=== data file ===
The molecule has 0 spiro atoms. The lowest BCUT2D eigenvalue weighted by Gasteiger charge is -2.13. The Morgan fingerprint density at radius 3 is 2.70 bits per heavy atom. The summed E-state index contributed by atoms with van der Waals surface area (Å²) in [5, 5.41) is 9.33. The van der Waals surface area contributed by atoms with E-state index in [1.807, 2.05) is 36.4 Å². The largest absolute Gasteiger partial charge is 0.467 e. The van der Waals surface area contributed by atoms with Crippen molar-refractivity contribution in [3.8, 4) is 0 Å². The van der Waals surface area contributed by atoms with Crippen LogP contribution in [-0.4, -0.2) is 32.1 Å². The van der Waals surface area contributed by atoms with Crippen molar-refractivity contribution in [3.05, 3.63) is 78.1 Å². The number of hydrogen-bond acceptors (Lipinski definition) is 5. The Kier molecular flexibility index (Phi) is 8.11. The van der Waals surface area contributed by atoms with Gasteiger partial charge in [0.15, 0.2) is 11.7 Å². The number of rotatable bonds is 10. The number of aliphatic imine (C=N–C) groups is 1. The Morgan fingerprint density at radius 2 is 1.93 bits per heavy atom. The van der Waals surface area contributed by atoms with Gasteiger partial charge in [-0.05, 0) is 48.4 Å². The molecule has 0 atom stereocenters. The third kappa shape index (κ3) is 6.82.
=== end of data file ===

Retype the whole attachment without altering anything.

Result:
The molecule has 0 spiro atoms. The lowest BCUT2D eigenvalue weighted by Gasteiger charge is -2.13. The Morgan fingerprint density at radius 3 is 2.70 bits per heavy atom. The summed E-state index contributed by atoms with van der Waals surface area (Å²) in [5, 5.41) is 9.33. The van der Waals surface area contributed by atoms with E-state index in [1.807, 2.05) is 36.4 Å². The largest absolute Gasteiger partial charge is 0.467 e. The van der Waals surface area contributed by atoms with Crippen molar-refractivity contribution in [3.8, 4) is 0 Å². The van der Waals surface area contributed by atoms with Crippen LogP contribution in [-0.4, -0.2) is 32.1 Å². The van der Waals surface area contributed by atoms with Crippen molar-refractivity contribution in [3.05, 3.63) is 78.1 Å². The number of hydrogen-bond acceptors (Lipinski definition) is 5. The Kier molecular flexibility index (Phi) is 8.11. The van der Waals surface area contributed by atoms with Gasteiger partial charge in [0.15, 0.2) is 11.7 Å². The number of rotatable bonds is 10. The number of aliphatic imine (C=N–C) groups is 1. The Morgan fingerprint density at radius 2 is 1.93 bits per heavy atom. The van der Waals surface area contributed by atoms with Gasteiger partial charge in [-0.05, 0) is 48.4 Å². The molecule has 0 atom stereocenters. The third kappa shape index (κ3) is 6.82.